Poland has been a member of the North Atlantic Treaty Organization (NATO) since 1999, and has since been involved in over a dozen Allied operations. The nation-state’s ongoing involvement in this alliance became increasingly relevant after a missile landed in the village of Przewodów on Nov. 15. This missile event was the first instance from the current Ukraine-Russia conflict that a third party was attacked. Although not considered to be any strong military attack on Poland and more an accidental consequence of the neighboring war, this instance created a forum for international discussion of involvement in this persistent and intensifying situation.
According to the Washington Treaty from which NATO was created, all states in the alliance resolve to unite defenses for the sake of peace and security in the event that a member is attacked. Since neither Ukraine nor Russia are members of NATO, the treaty organization has not been called for direct involvement in the conflict between the two powers. However, when a missile landed in Poland and killed two civilians, an investigation of the source was called upon to determine whether NATO needed to defend Poland.
Worries were soon eased after a swift initial investigation of the missile found that it was unintentional and likely a mislaunched effort by Ukrainian defenses. NATO Secretary-General Jens Stoltenberg suggested during the gathering at the G20 Summit in Bali, that the missile may have been a Ukrainian counterattack to an incoming Russian missile.
On Nov. 15, Ukraine was experiencing some of the highest levels of Russian military attack since the beginning of the war. Head of the military administration of Lviv, Maksym Kozickij, estimated that recovery from the Nov. 15 attacks on Ukraine would take up to a year. It was estimated that this attack was the most expensive Russian militaristic move since the multinational state instigated this conflict.
The story explained by United States intelligence officials was that the missile was a Ukrainian military mishap. Air defense missiles were deployed by Ukrainian defenses in an effort to combat the costly and aggressive advances made by the Russian military. This, argued by US officials, resulted in one missile likely missing its intended target, failing to self-destruct and landing in Polish territory.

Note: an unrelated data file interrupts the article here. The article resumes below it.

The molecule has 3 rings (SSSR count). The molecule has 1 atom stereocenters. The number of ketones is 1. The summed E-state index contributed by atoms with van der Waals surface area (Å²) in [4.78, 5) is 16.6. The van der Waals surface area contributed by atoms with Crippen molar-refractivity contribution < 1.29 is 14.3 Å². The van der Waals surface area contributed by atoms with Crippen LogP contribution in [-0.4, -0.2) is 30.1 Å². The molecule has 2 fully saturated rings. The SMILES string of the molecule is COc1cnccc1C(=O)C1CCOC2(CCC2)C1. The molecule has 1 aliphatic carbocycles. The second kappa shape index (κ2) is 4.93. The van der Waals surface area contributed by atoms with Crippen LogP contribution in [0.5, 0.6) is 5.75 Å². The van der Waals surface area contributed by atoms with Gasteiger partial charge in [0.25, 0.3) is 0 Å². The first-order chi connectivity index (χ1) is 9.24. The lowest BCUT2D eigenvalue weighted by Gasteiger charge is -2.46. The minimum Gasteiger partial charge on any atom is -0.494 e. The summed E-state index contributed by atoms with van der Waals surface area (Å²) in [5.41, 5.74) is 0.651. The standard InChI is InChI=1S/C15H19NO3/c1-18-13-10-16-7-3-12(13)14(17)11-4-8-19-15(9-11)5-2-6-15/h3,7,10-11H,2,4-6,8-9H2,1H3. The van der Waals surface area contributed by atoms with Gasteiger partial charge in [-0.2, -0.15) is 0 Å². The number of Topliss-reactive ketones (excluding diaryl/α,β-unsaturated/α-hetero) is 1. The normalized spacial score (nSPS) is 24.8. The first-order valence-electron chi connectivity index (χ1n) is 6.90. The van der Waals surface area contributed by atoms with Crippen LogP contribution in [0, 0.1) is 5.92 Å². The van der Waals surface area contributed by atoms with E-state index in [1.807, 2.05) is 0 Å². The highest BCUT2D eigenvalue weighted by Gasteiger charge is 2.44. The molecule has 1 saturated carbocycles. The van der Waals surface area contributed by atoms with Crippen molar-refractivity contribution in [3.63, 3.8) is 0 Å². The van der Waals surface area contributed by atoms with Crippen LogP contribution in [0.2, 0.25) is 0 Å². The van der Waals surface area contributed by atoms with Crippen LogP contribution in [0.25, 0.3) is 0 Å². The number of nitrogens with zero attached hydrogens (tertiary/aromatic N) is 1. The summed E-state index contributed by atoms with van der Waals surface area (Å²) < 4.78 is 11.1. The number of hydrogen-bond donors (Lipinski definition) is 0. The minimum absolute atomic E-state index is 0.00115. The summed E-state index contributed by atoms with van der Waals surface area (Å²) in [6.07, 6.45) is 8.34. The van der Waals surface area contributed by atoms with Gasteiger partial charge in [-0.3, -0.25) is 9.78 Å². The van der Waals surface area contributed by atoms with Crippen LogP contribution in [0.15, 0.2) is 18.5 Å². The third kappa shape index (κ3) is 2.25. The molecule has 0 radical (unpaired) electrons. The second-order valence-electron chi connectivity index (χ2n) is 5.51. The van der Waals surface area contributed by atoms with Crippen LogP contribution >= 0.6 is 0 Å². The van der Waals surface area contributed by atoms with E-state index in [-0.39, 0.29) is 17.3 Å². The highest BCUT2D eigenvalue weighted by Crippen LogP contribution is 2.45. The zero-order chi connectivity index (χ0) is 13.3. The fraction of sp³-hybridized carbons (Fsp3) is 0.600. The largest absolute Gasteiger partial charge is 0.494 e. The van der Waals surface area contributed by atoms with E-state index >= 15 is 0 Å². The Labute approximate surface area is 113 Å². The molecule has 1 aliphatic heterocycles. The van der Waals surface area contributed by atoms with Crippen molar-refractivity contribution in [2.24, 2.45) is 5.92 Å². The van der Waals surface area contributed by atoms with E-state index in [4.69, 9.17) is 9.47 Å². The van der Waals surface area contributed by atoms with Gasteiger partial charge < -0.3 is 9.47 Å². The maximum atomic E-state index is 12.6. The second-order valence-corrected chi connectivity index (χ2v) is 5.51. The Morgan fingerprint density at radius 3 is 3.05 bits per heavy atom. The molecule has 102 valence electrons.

There is no strong Polish suspicion of an intended attack. Stated by Polish president Andrzej Duda, “There is nothing, absolutely nothing, to suggest that it was an intentional attack on Poland.” Duda also specified that his teams on the ground believe that the damage was caused by the physical impact of the missile along with an explosion from its fuselage, and that there was no actual detonation. While the investigation continues, this information was received by Duda directly from the joint US-Polish investigative team.
However, Ukrainian president Volodymyr Zelenskyy implores that the missile was not of Ukrainian origin. In a meeting broadcast on Ukrainian television, Zelenskyy said that Ukraine would participate in the investigation of the missile as he wants to witness the presentation and explanation of evidence. This is for the sake of fairness, according to Zelenskyy.
Ultimately, this instance is understood to be an unintentional consequence of the ongoing conflict between Russia and Ukraine. NATO’s Article 5 statement offers the broad notion of an attack on one member means collective involvement. NATO’s notion of collective defense is nuanced, but the involvement of this treaty organization would have worldwide ramifications. The fact that aligned powers could be in a position to contemplate future involvement in the current Russia-Ukraine conflict suggests that this illegal war has the potential to be a much more complex event on the global stage.